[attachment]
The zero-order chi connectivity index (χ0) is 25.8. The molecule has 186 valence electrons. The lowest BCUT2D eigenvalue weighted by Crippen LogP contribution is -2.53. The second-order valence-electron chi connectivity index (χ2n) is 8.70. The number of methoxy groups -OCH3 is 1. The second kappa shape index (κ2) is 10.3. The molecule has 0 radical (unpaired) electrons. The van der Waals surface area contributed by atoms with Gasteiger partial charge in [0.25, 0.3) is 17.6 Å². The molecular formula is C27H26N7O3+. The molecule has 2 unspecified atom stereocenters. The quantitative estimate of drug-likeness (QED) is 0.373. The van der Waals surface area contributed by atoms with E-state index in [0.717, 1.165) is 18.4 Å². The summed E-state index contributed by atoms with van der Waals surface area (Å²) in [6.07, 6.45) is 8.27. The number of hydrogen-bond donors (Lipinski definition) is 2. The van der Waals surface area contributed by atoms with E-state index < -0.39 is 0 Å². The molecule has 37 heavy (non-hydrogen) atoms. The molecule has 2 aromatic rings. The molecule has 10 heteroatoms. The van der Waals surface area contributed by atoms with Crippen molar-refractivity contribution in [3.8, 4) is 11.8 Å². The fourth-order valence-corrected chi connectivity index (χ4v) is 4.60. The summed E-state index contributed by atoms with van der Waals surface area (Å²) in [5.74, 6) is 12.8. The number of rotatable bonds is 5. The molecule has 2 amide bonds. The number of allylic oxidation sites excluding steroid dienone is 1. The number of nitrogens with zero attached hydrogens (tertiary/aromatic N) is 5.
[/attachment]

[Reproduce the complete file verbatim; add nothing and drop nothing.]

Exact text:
The zero-order chi connectivity index (χ0) is 25.8. The molecule has 186 valence electrons. The lowest BCUT2D eigenvalue weighted by Crippen LogP contribution is -2.53. The second-order valence-electron chi connectivity index (χ2n) is 8.70. The number of methoxy groups -OCH3 is 1. The second kappa shape index (κ2) is 10.3. The molecule has 0 radical (unpaired) electrons. The van der Waals surface area contributed by atoms with Gasteiger partial charge in [0.25, 0.3) is 17.6 Å². The molecular formula is C27H26N7O3+. The molecule has 2 unspecified atom stereocenters. The quantitative estimate of drug-likeness (QED) is 0.373. The van der Waals surface area contributed by atoms with E-state index in [0.717, 1.165) is 18.4 Å². The summed E-state index contributed by atoms with van der Waals surface area (Å²) in [6.07, 6.45) is 8.27. The number of hydrogen-bond donors (Lipinski definition) is 2. The van der Waals surface area contributed by atoms with E-state index < -0.39 is 0 Å². The molecule has 37 heavy (non-hydrogen) atoms. The molecule has 2 aromatic rings. The molecule has 10 heteroatoms. The van der Waals surface area contributed by atoms with Crippen molar-refractivity contribution in [3.8, 4) is 11.8 Å². The fourth-order valence-corrected chi connectivity index (χ4v) is 4.60. The summed E-state index contributed by atoms with van der Waals surface area (Å²) in [5.74, 6) is 12.8. The number of rotatable bonds is 5. The molecule has 2 amide bonds. The number of allylic oxidation sites excluding steroid dienone is 1. The number of nitrogens with zero attached hydrogens (tertiary/aromatic N) is 5.